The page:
I loved Wilson’s 2013 album The Raven that Refused to Sing, and absolutely adored his 2015 offering Hand. Cannot. Erase, which was my most-listened-to album in that year. At that point, I thought he was poised to take off into the stratosphere and become my single favourite musician. But while I liked 2017’s To The Bone a lot, it struck me as essentially rather conservative compared with its predecessor. It felt as though Wilson was slimming his sound down in search of mainstream success, but he has gone through so many different sounds in his career that I gave him the benefit of the doubt in assuming that was what he wanted to do for his own artistic reasons. He’s certainly earned the right to follow his own muse. As he says:
If you want to be an entertainer and please your fans, you end up giving them the same stuff all the time. If you’re an artist, you do it because of some deeper need inside you that’s more conducive to experimentation and innovation. Sometimes it disappoints your fans.
Now comes The Future Bites, and … I’m disappointed. It feels like a continuation of the trajectory towards simplicity, and the cool detached voice that the album presents doesn’t quite come off for me. I get that Wilson is playing a role, but it’s not one that draws me in, and the concept of The Future Bites as a fictional high-end consumer brand seems more Roger Waters than Steven Wilson.
The thing that can’t be denied is that Wilson’s music sounds absolutely lovely. Witness the moment sixteen seconds into 12 Things I Forgot (above) where the lo-fi guitar intro takes off into the beautifully crafted verse, and then the soaring chorus. It might not mean all that much, but it’s put together immaculately.
#3. The Neal Morse Band — 2021 — Innocence and Danger (16 listens)
Honesty, it’s this simple: when the Neal Morse Band releases an album, I’m going to love it (exhibit A, exhibit B, exhibit C). This time, I’ve picked a slightly unrepresentative song, where they sound much more like Pink Floyd than their usually rather more metal sound. Beautiful.
#2. Genesis — 1982 — And Then There Were Three (20 listens)
Time to hold my hands up and say I was wrong. Back in Genesis: a tragedy in 15 acts. Part 2: the Collins years I described And Then There Were Three as:
… a selection of eleven mostly forgettable songs. Honestly, as I read through the track-listing now, I find myself completely unable to remember how more than half of the songs go.
This year, I decided to give it one last chance … and somehow, it clicked. I can’t explain it: I’d listened to ATTW3 nineteen times before 2021 without it ever landing; then, suddenly, it did. On the 20th try, I guess.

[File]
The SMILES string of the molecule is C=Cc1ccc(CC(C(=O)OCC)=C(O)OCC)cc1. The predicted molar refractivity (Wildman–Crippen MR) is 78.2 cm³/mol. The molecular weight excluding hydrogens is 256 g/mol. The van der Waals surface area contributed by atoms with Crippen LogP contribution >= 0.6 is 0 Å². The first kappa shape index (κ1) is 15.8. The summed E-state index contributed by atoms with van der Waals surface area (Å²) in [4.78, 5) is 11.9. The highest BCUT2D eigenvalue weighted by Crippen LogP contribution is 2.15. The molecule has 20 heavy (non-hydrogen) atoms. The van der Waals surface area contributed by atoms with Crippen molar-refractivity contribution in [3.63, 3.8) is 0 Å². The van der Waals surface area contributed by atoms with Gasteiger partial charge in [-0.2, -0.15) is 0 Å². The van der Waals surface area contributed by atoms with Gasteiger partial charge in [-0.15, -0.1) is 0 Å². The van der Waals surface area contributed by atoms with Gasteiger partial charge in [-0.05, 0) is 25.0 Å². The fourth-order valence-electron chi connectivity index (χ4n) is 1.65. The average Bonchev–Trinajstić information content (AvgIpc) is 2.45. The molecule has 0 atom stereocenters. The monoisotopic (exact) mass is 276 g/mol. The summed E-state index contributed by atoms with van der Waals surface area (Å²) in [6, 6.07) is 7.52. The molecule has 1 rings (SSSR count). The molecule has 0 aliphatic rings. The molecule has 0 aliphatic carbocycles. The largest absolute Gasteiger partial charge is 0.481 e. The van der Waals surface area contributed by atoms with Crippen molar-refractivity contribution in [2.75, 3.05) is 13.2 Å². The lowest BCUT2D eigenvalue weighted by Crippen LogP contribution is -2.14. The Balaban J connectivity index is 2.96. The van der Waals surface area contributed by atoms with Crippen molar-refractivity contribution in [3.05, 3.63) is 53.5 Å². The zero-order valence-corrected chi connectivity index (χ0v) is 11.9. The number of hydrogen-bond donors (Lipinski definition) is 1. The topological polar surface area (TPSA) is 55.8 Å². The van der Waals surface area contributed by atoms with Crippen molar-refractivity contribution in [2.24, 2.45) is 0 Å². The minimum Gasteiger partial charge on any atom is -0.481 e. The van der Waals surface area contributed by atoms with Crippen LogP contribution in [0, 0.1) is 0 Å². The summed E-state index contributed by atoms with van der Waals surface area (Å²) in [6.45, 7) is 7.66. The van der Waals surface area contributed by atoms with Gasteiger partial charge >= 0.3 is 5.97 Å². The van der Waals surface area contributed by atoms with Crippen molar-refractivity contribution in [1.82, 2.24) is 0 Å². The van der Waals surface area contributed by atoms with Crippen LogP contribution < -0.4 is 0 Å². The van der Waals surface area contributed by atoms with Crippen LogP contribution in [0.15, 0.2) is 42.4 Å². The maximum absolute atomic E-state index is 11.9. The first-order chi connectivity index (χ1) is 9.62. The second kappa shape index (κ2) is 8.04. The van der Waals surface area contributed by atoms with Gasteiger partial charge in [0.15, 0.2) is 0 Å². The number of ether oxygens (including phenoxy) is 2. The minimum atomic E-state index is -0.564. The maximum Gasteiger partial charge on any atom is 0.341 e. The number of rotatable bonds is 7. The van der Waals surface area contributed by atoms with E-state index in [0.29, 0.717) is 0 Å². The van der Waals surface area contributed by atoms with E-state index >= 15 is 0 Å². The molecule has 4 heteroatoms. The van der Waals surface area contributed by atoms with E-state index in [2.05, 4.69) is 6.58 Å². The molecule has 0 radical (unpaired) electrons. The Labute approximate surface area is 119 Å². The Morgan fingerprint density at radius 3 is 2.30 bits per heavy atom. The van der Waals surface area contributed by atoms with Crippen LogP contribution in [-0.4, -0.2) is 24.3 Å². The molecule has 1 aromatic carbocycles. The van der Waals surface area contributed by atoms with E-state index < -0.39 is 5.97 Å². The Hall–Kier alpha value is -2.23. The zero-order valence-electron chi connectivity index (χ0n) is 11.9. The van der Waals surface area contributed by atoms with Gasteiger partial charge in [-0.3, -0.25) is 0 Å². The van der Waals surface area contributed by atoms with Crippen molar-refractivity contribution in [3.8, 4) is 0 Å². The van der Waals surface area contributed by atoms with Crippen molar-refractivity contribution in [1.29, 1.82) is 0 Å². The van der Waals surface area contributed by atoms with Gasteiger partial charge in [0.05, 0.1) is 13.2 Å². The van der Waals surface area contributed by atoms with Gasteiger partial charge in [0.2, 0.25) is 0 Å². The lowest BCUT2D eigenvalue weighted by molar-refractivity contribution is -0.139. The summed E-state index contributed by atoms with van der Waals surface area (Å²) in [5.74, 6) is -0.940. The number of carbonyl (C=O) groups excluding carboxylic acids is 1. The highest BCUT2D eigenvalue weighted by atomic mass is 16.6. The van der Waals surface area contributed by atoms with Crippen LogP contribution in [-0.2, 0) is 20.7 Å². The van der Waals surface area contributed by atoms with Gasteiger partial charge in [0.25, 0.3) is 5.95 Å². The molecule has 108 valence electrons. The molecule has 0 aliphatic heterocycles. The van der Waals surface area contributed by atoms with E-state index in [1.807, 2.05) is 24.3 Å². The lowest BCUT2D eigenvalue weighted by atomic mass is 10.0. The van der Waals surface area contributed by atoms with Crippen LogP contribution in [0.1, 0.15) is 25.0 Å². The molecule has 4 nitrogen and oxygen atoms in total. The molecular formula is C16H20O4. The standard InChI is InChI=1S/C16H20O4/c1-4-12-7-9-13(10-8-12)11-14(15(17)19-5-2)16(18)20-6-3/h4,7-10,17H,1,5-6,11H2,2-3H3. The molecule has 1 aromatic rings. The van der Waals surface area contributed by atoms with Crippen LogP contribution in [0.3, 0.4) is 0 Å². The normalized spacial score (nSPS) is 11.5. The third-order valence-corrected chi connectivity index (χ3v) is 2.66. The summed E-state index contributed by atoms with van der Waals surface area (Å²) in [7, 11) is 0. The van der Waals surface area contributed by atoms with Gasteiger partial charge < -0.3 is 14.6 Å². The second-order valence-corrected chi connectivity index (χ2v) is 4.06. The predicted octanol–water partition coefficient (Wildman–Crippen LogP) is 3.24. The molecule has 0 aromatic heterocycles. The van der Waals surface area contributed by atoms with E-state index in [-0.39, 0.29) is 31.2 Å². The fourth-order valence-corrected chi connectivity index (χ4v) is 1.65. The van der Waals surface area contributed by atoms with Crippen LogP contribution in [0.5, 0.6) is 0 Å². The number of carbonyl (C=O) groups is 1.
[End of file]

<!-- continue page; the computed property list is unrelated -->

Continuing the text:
Above is Say It’s Alright Joe, a song that starts out as a lonely drunk asking the bartender for validation, then shifts into what seems like a psychotic break or a hallucination. We have to assume that the chaos of the “kings who were laughing in the rain” represent the internal turmoil of the narrator — all squashed down and repressed in his interactions with the barman.
#1. Transatlantic — 2021 — The Absolute Universe: Forevermore (69 listens)
Honesty, it’s this simple: when Transatlantic release an album, I’m going to love it (exhibit A, exhibit B, exhibit C). But this one — despite being a double album — has in the year of its release leaped straight to the top of my all time most-listened list, just beating out the Neal Morse Band’s Similitude of a Dream. It’s just so magnetic, I couldn’t stop listening to it. Listen for example to the joyous explosion of the chorus in Higher than Morning (above).
There are times when I feel that Neal Morse’s projects are deliberately punking us by being as proggy as possible: as for example when the Neal Morse Band’s followup to their double concept album based on The Pilgrim’s Progress was another double concept album based on The Pilgrim’s Progress. But this time they’ve really outdone themselves. When there was disagreement among the band members about whether the new material should be compressed into a single album or spread across a double, the conclusion was that they would do both. So The Absolute Universe was made available in two editions: the single-disc Breath of Life and the double-disc Forevermore (which is the one I have). BoL is not just an abridgement: it contains songs that are not on Forevermore, and changes at least some of those that are on the double-disc version. (I learned only when preparing this post that the BoL version of Higher than the Morning is significantly different from the version I know!) Needless to say, some fans wanted a version with all the songs, so a third release was made, the Ultimate Edition, which runs six minutes longer than Forevermore.
In among all this complexity, what should not be lost is the sheer melodicism of the whole thing — the freedom and burgeoning creativity that means every track overflows with ideas. Really, it’s a delight.
At the end of last year’s post, I wrote “I can tell you already that one album is absolutely dominating my 2021 listening, and that it’s a 2021 release. We’ll see if that stays true as the year progresses.” It absolutely did!
There were nine albums that I listened to more times than the three listens racked up by this year’s #10, but which were unavailable for the list. Seven of them were ineligible because I have featured them before: Joni Mitchell’s The Hissing of Summer Lawns, Neal Morse’s Sola Gratia, Blue Oyster Cult’s The Symbol Remains, Big Big Train’s English Electric Part One, Neal Morse’s Life and Times, Joni Mitchell’s Court and Spark and Anaïs Mitchell and Jefferson Hamer’s Child Ballads. And two other Genesis albums (A Trick of the Tail and The Lamb Lies Down On Broadway) that didn’t make it because of the presence of And Then There Were Three higher on the list.
Down at #10, I could also have included either of two other albums that got three listens: Suzanne Vega’s Solitude Standing or Dido’s Life For Rent. I chose the Dire Straits album ahead of them mostly so I could include the anecdote.
Eleven further albums got three listens, but were ineligible because I’ve included them on previous years’ lists (six of them), or because they were by artists already represented on this year’s list (all but one of them).
Is it a bit predictable that my top three albums of last year would be prog rock by Transatlantic, Genesis and the Neal Morse Band? Yes, I suppose it is. I love all my top ten this year, but I have to admit that, Empty Nest and None the Wiser apart, it’s a bit low on variety. This year, I hope to push into some more different territory. I’ll be happy to take recommendations for music that sounds completely different from what I’ve got on this list, but which offers richness and complexity in some form. Leave a comment!